and William J. Reynolds taped at the Hermitage Hotel, Nashville, TN, on September 20, 1965, Archives
and Special Collections, James P. Boyce Centennial Library, The Southern Baptist Theological Seminary,
Louisville, Kentucky
7

B. B. McKinney and A. W. Graves, Let Us Sing (Nashville: Broadman Press, 1942).

Ibid., 119.

Ibid.

10

Ibid., 91.

23

one for the historic turning point for the establishment of music education within the
Southern Baptist Convention. The Music Committee recommended, and the Convention
adopted, that we believe in the graded choirs, we believe that every Baptist school and
seminary should have a department of music to train musicians for our churches . . . [and]
begin a music education program equal in scope and set up to what we are trying to do in
the other educational organizations.11 Donald P. Hustad, longtime professor at the
Southern Baptist Theological Seminary and Moody Bible Institute and organist for the
Billy Graham crusades, wrote We should bring God our best sacrificethe best
performance of the best words and music which our church can produce and
understandbecause that is good stewardship of the talents God has given us, as well as
our faithful response in devotion and dedication.12 Thomas Luther Holcomb (executive
secretary of the Sunday School Board 1935-1953) remarked in an historic conversation
with W. Hines Sims and William J. Reynolds that Southern Baptist church music leaders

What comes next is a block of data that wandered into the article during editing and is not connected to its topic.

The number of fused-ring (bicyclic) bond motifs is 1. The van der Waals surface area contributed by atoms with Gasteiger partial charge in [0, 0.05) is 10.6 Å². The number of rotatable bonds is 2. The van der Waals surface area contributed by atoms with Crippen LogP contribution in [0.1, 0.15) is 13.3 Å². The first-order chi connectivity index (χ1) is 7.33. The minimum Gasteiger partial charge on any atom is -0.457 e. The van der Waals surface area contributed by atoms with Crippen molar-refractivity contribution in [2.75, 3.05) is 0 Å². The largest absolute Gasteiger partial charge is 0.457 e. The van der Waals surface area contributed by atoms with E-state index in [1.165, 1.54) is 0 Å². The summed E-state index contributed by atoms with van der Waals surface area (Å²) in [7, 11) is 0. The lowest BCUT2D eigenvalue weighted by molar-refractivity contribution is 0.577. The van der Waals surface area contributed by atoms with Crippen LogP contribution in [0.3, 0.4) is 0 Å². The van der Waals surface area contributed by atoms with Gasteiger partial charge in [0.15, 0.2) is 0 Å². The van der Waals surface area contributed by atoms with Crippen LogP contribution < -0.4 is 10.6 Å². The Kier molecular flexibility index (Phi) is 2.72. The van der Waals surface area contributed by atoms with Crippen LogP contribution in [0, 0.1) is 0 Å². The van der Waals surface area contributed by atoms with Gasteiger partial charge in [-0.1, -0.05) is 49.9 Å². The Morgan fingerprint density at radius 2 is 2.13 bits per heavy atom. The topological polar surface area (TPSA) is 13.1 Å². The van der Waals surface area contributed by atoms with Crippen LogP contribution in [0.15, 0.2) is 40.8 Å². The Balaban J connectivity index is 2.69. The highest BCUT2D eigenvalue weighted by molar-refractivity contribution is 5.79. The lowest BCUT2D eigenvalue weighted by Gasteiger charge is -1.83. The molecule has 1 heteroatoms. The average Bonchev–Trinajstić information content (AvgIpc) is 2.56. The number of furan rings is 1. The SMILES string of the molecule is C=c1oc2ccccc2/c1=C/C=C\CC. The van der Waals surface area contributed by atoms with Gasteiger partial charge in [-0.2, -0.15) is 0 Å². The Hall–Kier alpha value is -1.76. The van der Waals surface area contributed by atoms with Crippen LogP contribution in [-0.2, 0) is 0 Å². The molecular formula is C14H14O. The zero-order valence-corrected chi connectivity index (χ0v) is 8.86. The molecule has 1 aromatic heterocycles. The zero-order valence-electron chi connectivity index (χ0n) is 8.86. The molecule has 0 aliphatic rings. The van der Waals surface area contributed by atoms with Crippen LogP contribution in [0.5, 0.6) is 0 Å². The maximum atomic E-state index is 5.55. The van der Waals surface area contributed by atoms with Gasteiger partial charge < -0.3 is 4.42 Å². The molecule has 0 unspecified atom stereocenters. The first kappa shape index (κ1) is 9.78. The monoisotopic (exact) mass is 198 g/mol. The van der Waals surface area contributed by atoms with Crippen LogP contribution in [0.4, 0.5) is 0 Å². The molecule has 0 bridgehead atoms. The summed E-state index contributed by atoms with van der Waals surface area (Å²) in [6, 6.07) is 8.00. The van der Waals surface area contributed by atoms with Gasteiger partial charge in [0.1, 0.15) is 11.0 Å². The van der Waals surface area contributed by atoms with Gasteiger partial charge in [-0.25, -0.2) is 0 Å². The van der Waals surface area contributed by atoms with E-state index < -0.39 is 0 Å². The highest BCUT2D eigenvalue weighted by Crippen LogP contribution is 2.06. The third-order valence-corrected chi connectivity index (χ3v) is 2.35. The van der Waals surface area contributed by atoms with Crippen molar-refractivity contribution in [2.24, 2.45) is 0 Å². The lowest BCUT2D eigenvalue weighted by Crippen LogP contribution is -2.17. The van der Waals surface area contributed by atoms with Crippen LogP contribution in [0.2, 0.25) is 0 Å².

had come to the day of realizing that we had to render a service to the entire convention
(in music education).13 In January of 1946, a committee of eight people chaired by B. B.
McKinney met to plan the music education program for the Southern Baptist Convention.
During the session, the Music Training Course was planned.14
State music department organization began in earnest in the 1940s. The Illinois
Convention began by holding weekend church music clinics for choirs and built the
11

W. Hines Sims, from a transcript of a conversation between T. L. Holcomb, W. Hines Sims,


and William J. Reynolds taped at the Hermitage Hotel, Nashville, TN, on September 20, 1965, Archives
and Special Collections, James P. Boyce Centennial Library, The Southern Baptist Theological Seminary,
Louisville, Kentucky.
12

Donald P. Hustad, Jubilate II (Carol Stream, IL: Hope, 1993), 55.

13

T. L. Holcomb, from a transcript of a conversation between T. L. Holcomb, W. Hines Sims,